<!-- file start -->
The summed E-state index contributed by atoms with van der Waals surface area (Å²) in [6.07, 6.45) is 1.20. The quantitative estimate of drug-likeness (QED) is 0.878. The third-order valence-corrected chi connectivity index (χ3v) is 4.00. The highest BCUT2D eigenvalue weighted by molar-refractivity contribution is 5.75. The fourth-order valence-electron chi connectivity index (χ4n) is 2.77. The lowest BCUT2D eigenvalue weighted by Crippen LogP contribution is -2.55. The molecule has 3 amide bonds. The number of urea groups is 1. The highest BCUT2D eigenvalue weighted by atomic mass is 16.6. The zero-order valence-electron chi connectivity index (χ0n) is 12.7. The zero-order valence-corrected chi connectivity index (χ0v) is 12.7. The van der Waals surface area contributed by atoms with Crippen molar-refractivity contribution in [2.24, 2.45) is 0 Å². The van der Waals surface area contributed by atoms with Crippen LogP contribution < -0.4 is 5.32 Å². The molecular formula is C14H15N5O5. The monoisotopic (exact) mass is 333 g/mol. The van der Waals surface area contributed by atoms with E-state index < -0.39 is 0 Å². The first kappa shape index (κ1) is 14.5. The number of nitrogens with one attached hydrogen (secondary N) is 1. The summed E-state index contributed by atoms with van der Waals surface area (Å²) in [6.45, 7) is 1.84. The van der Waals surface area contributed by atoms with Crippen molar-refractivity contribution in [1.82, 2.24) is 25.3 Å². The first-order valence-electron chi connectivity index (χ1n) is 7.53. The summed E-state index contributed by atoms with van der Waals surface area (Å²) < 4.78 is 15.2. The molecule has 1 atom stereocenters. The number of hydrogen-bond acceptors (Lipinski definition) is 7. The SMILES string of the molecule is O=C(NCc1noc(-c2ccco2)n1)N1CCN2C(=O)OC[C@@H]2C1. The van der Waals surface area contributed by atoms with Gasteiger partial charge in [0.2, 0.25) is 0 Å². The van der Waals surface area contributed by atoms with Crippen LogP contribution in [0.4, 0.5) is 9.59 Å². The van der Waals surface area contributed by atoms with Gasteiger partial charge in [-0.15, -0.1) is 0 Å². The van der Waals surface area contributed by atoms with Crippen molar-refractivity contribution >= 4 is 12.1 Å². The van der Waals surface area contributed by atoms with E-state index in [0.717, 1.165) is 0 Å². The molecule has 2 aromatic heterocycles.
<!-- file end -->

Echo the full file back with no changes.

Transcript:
The summed E-state index contributed by atoms with van der Waals surface area (Å²) in [6.07, 6.45) is 1.20. The quantitative estimate of drug-likeness (QED) is 0.878. The third-order valence-corrected chi connectivity index (χ3v) is 4.00. The highest BCUT2D eigenvalue weighted by molar-refractivity contribution is 5.75. The fourth-order valence-electron chi connectivity index (χ4n) is 2.77. The lowest BCUT2D eigenvalue weighted by Crippen LogP contribution is -2.55. The molecule has 3 amide bonds. The number of urea groups is 1. The highest BCUT2D eigenvalue weighted by atomic mass is 16.6. The zero-order valence-electron chi connectivity index (χ0n) is 12.7. The zero-order valence-corrected chi connectivity index (χ0v) is 12.7. The van der Waals surface area contributed by atoms with Crippen molar-refractivity contribution in [2.24, 2.45) is 0 Å². The van der Waals surface area contributed by atoms with Crippen LogP contribution < -0.4 is 5.32 Å². The molecular formula is C14H15N5O5. The monoisotopic (exact) mass is 333 g/mol. The van der Waals surface area contributed by atoms with E-state index < -0.39 is 0 Å². The first kappa shape index (κ1) is 14.5. The number of nitrogens with one attached hydrogen (secondary N) is 1. The summed E-state index contributed by atoms with van der Waals surface area (Å²) in [6.45, 7) is 1.84. The van der Waals surface area contributed by atoms with Crippen molar-refractivity contribution in [1.82, 2.24) is 25.3 Å². The first-order valence-electron chi connectivity index (χ1n) is 7.53. The summed E-state index contributed by atoms with van der Waals surface area (Å²) < 4.78 is 15.2. The molecule has 1 atom stereocenters. The number of hydrogen-bond acceptors (Lipinski definition) is 7. The SMILES string of the molecule is O=C(NCc1noc(-c2ccco2)n1)N1CCN2C(=O)OC[C@@H]2C1. The van der Waals surface area contributed by atoms with Gasteiger partial charge in [0.2, 0.25) is 0 Å². The van der Waals surface area contributed by atoms with Crippen LogP contribution in [0.4, 0.5) is 9.59 Å². The van der Waals surface area contributed by atoms with Gasteiger partial charge in [-0.15, -0.1) is 0 Å². The van der Waals surface area contributed by atoms with Crippen molar-refractivity contribution >= 4 is 12.1 Å². The van der Waals surface area contributed by atoms with E-state index in [0.717, 1.165) is 0 Å². The molecule has 2 aromatic heterocycles.